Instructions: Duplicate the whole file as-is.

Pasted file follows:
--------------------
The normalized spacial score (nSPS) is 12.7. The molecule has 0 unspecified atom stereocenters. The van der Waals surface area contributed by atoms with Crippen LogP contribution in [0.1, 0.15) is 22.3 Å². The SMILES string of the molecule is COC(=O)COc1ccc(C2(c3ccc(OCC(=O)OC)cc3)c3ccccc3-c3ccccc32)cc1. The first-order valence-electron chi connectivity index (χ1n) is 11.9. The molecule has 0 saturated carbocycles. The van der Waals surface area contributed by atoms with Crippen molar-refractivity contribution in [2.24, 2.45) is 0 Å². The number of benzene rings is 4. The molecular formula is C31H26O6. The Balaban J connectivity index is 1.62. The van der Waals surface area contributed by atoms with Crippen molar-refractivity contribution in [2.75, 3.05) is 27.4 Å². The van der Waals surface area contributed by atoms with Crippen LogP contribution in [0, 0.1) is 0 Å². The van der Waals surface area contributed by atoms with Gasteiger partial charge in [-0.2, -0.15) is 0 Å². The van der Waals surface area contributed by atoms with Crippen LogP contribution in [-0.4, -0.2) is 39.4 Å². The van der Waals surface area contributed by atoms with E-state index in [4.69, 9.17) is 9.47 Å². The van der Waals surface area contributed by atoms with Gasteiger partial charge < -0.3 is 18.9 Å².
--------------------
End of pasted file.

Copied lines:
The normalized spacial score (nSPS) is 12.7. The molecule has 0 unspecified atom stereocenters. The van der Waals surface area contributed by atoms with Crippen LogP contribution in [0.1, 0.15) is 22.3 Å². The SMILES string of the molecule is COC(=O)COc1ccc(C2(c3ccc(OCC(=O)OC)cc3)c3ccccc3-c3ccccc32)cc1. The first-order valence-electron chi connectivity index (χ1n) is 11.9. The molecule has 0 saturated carbocycles. The van der Waals surface area contributed by atoms with Crippen molar-refractivity contribution in [2.24, 2.45) is 0 Å². The number of benzene rings is 4. The molecular formula is C31H26O6. The Balaban J connectivity index is 1.62. The van der Waals surface area contributed by atoms with Crippen molar-refractivity contribution in [2.75, 3.05) is 27.4 Å². The van der Waals surface area contributed by atoms with Crippen LogP contribution in [0, 0.1) is 0 Å². The van der Waals surface area contributed by atoms with Gasteiger partial charge in [-0.2, -0.15) is 0 Å². The van der Waals surface area contributed by atoms with Crippen LogP contribution in [-0.4, -0.2) is 39.4 Å². The van der Waals surface area contributed by atoms with E-state index in [4.69, 9.17) is 9.47 Å². The van der Waals surface area contributed by atoms with Gasteiger partial charge < -0.3 is 18.9 Å².